- More than three-quarters (78%) of school and library E-rate applicants agree or strongly agree that insufficient internet access at home is a significant problem in their community, according to the 12th annual E-rate survey released Thursday by Funds For Learning. That’s an 8 percentage point drop from the previous year, leading to speculation that the homework gap may be starting to close.
- The survey also found an overwhelming 98% of schools and libraries want network security included in the E-rate program, which the Federal Communications Commission oversees. The program — now in its 25th year — provides significant discounts for school internet connections and telecommunications infrastructure, although not for cybersecurity support.
- E-rate applicants are “requesting funds for these networks, but they’re unable to secure them the way they need to in order to make them reliable,” said John Harrington, CEO of Funds For Learning, a consulting firm that supports schools and libraries in navigating the E-rate funding process.
The decreasing concern over insufficient home internet access shows the homework gap might be starting to close thanks to FCC efforts like the Affordable Connectivity Program, Harrington said.
In the survey, 73% of schools and libraries agreed or strongly agreed that the E-rate program would be the “most practical solution” to fund internet access beyond their campuses.
While the E-rate program is a solid solution toward closing the homework gap for students lacking internet access, Harrington said it will take multiple pathways to address the problem.
Either way, he said, the more schools are involved in conversations about internet access, the better.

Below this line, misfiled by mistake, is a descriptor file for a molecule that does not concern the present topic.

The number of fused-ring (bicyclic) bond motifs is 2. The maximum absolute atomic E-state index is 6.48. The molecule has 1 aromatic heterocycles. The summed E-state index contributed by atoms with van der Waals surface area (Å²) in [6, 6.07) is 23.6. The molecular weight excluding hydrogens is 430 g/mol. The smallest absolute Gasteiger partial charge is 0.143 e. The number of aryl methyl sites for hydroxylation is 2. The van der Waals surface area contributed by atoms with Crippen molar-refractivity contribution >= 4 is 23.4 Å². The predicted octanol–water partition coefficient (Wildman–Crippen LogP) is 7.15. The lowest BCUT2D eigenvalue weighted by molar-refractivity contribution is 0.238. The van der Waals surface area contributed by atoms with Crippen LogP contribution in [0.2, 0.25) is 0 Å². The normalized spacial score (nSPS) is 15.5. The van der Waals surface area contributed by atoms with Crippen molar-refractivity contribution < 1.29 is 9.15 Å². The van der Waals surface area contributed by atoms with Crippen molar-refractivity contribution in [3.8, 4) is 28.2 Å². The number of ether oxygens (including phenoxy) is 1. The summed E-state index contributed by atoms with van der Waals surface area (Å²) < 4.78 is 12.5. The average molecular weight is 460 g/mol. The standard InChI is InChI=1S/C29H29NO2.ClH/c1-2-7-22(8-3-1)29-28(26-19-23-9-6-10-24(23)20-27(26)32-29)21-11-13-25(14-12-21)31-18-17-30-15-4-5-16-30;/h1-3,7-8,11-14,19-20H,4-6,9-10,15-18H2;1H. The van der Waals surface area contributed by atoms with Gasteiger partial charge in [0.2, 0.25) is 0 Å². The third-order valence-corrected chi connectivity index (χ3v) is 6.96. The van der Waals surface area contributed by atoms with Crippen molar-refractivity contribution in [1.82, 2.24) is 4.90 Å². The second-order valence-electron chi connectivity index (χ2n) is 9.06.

“They know who has an internet connection at home,” Harrington said. “Those teachers know … and they can help direct the resources and get the students connected.”
Schools and libraries are still hoping for network support through the E-rate program while cyberattacks continue to threaten school communities, as most recently seen with the major ransomware attack on the Los Angeles Unified School District.
School districts often have limited resources and staffing to dedicate toward strengthening cybersecurity, leaving their networks vulnerable, too.
But overall, the E-rate survey found 94% of schools and libraries agree or strongly agree that the program is vital to their internet connectivity goals. Additionally, 86% agree and strongly agree that more students and library patrons are connected to the internet because of the E-rate program.
“The E-rate program plays an absolutely critical role in helping our nation’s schools and libraries stay connected. It’s vital. They depend on it,” Harrington said. “That’s why they really take seriously these discussions about cybersecurity.”
The survey, conducted in June, covered 2,085 E-rate applicants from schools and libraries, representing about 10% of applicants. According to the report, more than 21,300 applicants and 3,800 vendors participate in the program, supporting almost every school and library in the country.
The E-rate program’s funding cap for FY22 is $4.456 billion, according to Funds For Learning. That is a 4.2% inflation-adjusted increase compared to the FY21 cap of $4.276 billion.